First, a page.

Splash Biography



RYAN MOON, Inspired Teacher and Learner!




Major: UCLA

College/Employer: Not available.

Year of Graduation: 2023

Picture of Ryan Moon

Brief Biographical Sketch:

I've taught this class multiple times, both in person and via zoom. Each time I iterate and modify the class to improve and update it! I loved teaching and learning from the students, and I would love to share it with another group of students!

I'm currently a second year at UCLA studying Human Biology and Society. My career plan is to become a pediatric oncologist with a research focus on racial and socioeconomic inequities in treatments and outcomes. I want to do this because children impacted by cancer do not deserve to die at such young ages due to the disparities in resources and healthcare access, factors outside of their control!



Past Classes

  (Clicking a class title will bring you to the course's section of the corresponding course catalog)

X627: Food Through a Societal Lens in Rainstorm Spring 2021 (May. 15 - 16, 2021)
How access good foods, and who is impacted disproportionately by fast-food and big food corporations are intertwined with government policies. Among many injustices committed against black and brown people by the government, arguably, the most impactful today are redlining neighborhoods and restricting loans from people of color. As I will demonstrate in the class, these housing policies -- most of them made in the 1930s & 40s -- dictate racial wealth inequality and segregation in neighborhoods which have a multitude of implications on schooling, food deserts, policing, and more. We will then take this conversation to current events. How is inequality reflected in access to food in this pandemic?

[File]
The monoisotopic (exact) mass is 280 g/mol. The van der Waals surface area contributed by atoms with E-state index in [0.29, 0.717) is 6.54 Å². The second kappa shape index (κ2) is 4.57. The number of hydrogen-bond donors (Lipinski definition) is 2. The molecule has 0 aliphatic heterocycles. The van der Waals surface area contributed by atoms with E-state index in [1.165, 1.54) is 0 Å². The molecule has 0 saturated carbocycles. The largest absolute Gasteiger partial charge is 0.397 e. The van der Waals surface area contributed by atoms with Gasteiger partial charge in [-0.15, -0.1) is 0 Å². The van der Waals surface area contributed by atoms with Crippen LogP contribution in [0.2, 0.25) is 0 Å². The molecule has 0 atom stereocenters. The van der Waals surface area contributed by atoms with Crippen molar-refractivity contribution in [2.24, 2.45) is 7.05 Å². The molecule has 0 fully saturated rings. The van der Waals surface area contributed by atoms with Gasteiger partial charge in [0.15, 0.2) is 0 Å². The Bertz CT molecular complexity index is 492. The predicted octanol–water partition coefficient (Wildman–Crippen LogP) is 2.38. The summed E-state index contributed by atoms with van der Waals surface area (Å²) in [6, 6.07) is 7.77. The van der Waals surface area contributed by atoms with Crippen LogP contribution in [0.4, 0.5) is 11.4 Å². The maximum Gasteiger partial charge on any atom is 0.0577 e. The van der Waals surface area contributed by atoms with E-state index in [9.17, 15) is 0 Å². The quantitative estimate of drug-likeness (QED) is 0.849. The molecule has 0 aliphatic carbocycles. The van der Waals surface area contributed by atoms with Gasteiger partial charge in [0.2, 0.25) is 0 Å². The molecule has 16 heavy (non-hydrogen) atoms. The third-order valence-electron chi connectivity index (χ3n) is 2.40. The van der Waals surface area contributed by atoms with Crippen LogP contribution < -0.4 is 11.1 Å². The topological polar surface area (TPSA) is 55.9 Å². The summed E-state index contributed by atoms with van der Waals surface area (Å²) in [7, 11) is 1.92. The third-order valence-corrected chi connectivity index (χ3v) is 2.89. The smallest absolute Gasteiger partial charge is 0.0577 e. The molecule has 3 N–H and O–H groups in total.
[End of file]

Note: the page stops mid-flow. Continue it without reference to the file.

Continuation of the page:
H499: Food Through a Societal Lens in Rainstorm Fall 2020 (Dec. 05 - 06, 2020)
Class description: What's the connection between what you eat on a daily basis and your health? Is there a relationship between what we eat and where we fall in America economically, racially, and socially? In this class, we will piece through these questions based on studies, research, and most importantly, based on your experiences.


H116: Food Through a Societal Lens in Rainstorm Spring 2020 (May. 30 - 31, 2020)
What you eat is important. Many studies have associated added sugars, red meat, and processed carbohydrates with cancer, diabetes, and obesity to name a few. It’s one thing to know what to eat and what to avoid. It’s another in practice. How to access good foods, and who is impacted disproportionately by fast-food and big food corporations are intertwined with dirty and hidden government policies. Among many injustices committed against black and brown people by the government, arguably, the most impactful today is redlining and restricting loans and neighborhoods from people of color. As I will demonstrate in the class, these housing policies -- most of them made in the 1930s & 40s -- dictate racial wealth inequality and segregation in neighborhoods which have a multitude of implications on schooling, food deserts, policing, and more. We will then take this conversation to current events. How is inequality reflected in access to food in this pandemic?